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Mapping Gilmore

Still on His Own Path, the Philosopher-Singer Takes a New Direction to San Juan Capistrano


Everything's Zen around Jimmie Dale Gilmore.

With tapping feet firmly planted in a striated bedrock of folk, blues, traditional country music and rock 'n' roll, but with his mind floating toward the ethereal realm of spirit and symbol, the Texas roots-music hero, at 51, has followed a path distinctly his own.

He first came into public view--albeit barely--in 1972 when he cut an obscure record in Nashville with a band called the Flatlanders, made up of some of his hometown friends from Lubbock. While fellow Flatlander Joe Ely went on in the '70s to forge a critically lauded form of boundary-hopping country music, Gilmore retreated to an ashram in Denver, where he studied under a famous guru, Maharaj Ji, immersing himself in Eastern thought and spirituality.

After deciding to be a musician after all, Gilmore kicked around the Austin club scene without much luck until 1988, when he finally made his first album with the help of old buddy Ely.

A second release on the independent HighTone Records label followed. Then Gilmore got a break--a major-label deal with Elektra Records--which he made the most of by cutting two exquisite, widely praised albums, "After Awhile" (1991) and "Spinning Around the Sun" (1994).

They recruited a cult following for his songs, which tend toward elusive, philosophic parables delivered in a strange, serenely beautiful, high-fluttering voice that plants a Zen garden on the austere expanse of prairies, canyons and riverbeds that serve as his main source of imagery.

As he began work on his new album late last year in Los Angeles, however, Gilmore had plenty of reason to be thinking along the lines of the sour, hit refrain by the English modern-rock band Bush: "Everything's Zen, everything's Zen. I don't think so."

Several months earlier, Gilmore had given up on almost an entire album's worth of finished recordings, deciding they sounded too much like his previous release.

His aim was to move away from his established position to somewhere out past the warning track of country music's deep left-field and into a different ballpark entirely, where the label "country" would no longer apply.

So Gilmore shelved that piece of work, hired a new producer, T-Bone Burnett, whom he barely knew, and commenced new sessions. Burnett selected a crew of ace musicians, among them Fullerton-bred steel guitarist Greg Leisz, whom Gilmore knew even less or not at all.

The result is his latest album, "Braver Newer World."

As Leisz, tells it, the musicians--also including the accomplished, veteran rhythm section of drummer Jim Keltner and bassist Jerry Scheff and Beatlemaniac alternative-pop guitarist Jon Brion--literally didn't know what to do at first.

The agenda was open-ended: find a striking new way to play Jimmie Dale Gilmore songs. As the first day went on, that assignment proved to be out of reach.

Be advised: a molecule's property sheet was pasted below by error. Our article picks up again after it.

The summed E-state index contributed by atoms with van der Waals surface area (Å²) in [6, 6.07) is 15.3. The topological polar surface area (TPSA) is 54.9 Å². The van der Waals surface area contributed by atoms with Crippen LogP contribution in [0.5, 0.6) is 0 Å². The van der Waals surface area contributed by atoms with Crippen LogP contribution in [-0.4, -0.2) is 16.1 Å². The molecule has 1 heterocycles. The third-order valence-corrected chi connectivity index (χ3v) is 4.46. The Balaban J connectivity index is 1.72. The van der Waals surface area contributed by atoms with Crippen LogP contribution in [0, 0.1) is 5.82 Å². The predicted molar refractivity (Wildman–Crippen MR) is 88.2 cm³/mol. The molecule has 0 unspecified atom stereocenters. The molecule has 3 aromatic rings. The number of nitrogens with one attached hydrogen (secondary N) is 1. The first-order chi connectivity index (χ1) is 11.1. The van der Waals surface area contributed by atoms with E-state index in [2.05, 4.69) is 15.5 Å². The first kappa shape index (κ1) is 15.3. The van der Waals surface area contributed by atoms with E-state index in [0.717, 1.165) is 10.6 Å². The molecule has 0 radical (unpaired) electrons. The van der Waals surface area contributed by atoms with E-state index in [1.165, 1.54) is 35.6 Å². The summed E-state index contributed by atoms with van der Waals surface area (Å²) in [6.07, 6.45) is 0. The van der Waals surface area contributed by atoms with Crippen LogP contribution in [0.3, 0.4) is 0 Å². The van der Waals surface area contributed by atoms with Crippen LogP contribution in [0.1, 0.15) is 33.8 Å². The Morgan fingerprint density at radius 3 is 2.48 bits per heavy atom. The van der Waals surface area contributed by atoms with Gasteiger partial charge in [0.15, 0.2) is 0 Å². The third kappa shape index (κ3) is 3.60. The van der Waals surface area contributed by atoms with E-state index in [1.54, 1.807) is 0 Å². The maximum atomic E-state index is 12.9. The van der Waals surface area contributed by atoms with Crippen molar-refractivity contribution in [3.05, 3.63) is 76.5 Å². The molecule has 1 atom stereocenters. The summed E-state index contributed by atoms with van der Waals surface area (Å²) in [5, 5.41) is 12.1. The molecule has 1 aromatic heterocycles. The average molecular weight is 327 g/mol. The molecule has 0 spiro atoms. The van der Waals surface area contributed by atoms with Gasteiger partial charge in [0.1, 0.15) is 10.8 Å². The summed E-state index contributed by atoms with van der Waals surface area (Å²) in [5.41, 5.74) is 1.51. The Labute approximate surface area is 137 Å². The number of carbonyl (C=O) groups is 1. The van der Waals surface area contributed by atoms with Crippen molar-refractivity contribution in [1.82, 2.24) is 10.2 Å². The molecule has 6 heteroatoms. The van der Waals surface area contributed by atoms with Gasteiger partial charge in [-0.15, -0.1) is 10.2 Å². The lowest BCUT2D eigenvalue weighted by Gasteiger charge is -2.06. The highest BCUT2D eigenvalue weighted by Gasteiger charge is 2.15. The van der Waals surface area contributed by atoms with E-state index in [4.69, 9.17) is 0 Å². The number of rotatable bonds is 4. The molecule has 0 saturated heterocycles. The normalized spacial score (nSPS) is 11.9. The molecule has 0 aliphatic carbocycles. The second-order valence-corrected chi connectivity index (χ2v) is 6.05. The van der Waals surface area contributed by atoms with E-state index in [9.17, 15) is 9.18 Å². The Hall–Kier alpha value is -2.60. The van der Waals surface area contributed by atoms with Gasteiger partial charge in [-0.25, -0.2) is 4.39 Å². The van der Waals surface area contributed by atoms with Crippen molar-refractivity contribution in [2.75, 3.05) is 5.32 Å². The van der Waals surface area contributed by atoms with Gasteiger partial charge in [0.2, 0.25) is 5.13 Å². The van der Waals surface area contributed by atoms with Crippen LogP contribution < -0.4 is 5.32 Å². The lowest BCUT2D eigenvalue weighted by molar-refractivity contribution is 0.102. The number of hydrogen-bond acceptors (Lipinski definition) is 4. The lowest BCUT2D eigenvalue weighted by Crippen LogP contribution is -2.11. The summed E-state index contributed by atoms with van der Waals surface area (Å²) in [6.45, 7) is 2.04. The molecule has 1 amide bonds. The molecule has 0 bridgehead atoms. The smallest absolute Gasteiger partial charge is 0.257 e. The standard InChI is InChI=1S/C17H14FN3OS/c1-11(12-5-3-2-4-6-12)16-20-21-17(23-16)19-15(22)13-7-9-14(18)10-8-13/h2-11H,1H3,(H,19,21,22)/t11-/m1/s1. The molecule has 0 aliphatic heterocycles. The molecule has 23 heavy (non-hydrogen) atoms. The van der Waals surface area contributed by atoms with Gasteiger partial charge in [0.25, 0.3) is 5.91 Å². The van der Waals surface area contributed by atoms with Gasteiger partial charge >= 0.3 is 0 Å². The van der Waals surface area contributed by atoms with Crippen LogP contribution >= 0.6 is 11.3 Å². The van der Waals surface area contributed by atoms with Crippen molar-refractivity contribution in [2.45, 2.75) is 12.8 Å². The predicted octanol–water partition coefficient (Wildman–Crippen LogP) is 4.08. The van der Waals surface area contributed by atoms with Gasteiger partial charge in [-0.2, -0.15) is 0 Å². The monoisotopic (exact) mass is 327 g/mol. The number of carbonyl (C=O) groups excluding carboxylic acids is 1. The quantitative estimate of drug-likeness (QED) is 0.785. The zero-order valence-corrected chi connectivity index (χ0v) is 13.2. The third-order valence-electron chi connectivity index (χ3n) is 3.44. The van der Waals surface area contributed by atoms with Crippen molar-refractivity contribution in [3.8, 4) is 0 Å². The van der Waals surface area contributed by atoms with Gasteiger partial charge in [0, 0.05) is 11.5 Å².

"It was all kind of improvised around [Gilmore's] vocal," recalled Leisz, who is now one of the leading steel-guitar session players in the recording industry, specializing in progressive country (Dave Alvin, early k.d. lang) and crunchy pop-rock (Matthew Sweet). "We tried various approaches before we would stumble onto a way of playing the song."


In such circumstances, with no clear plan and no good initial results, only somebody with a true understanding of Zen or some comparable philosophy would be able to maintain a stance of calm self-possession.

"I was really impressed with Jimmie," said Leisz, who had worked with Gilmore briefly on two previous occasions. "He was probably really nervous in a lot of ways, but the way that he handled it was incredibly serene.

"As soon as the tape started rolling, things were happening that he was very surprised to hear, and he had to adjust," he said. "It took a whole day of messing around" before the title track to "Braver Newer World" found its focus with a flowing, chiming guitar current from Leisz and distorted raga-style guitar from Brion.

"If Jimmie had a personality that was confrontational or sort of moody around people he didn't know, or temperamental, or any of that kind of stuff had come up, it would have totally derailed the situation," Leisz said. "Everybody had to discover [the right way to play the music] together, and Jimmie always lent a real positive energy to it."

Gilmore, speaking by phone from a tour-stop motel in Atlanta, recalled that "at the very beginning, I didn't think it was working. It scared me: 'This is too weird, too off-the-wall; it may be missing the point.' "

But, Gilmore reminded himself, "even a lot of my favorite music, I disliked it when I first heard it. A lot of the Beatles' stuff I outright didn't like, and then as it grew on me, some of that became my favorite music in the whole world."

Gilmore's new studio band started growing on him with the playbacks of that first day's work. Today, he says, he still listens to his new album repeatedly, more as a fan than as the artist who made it.

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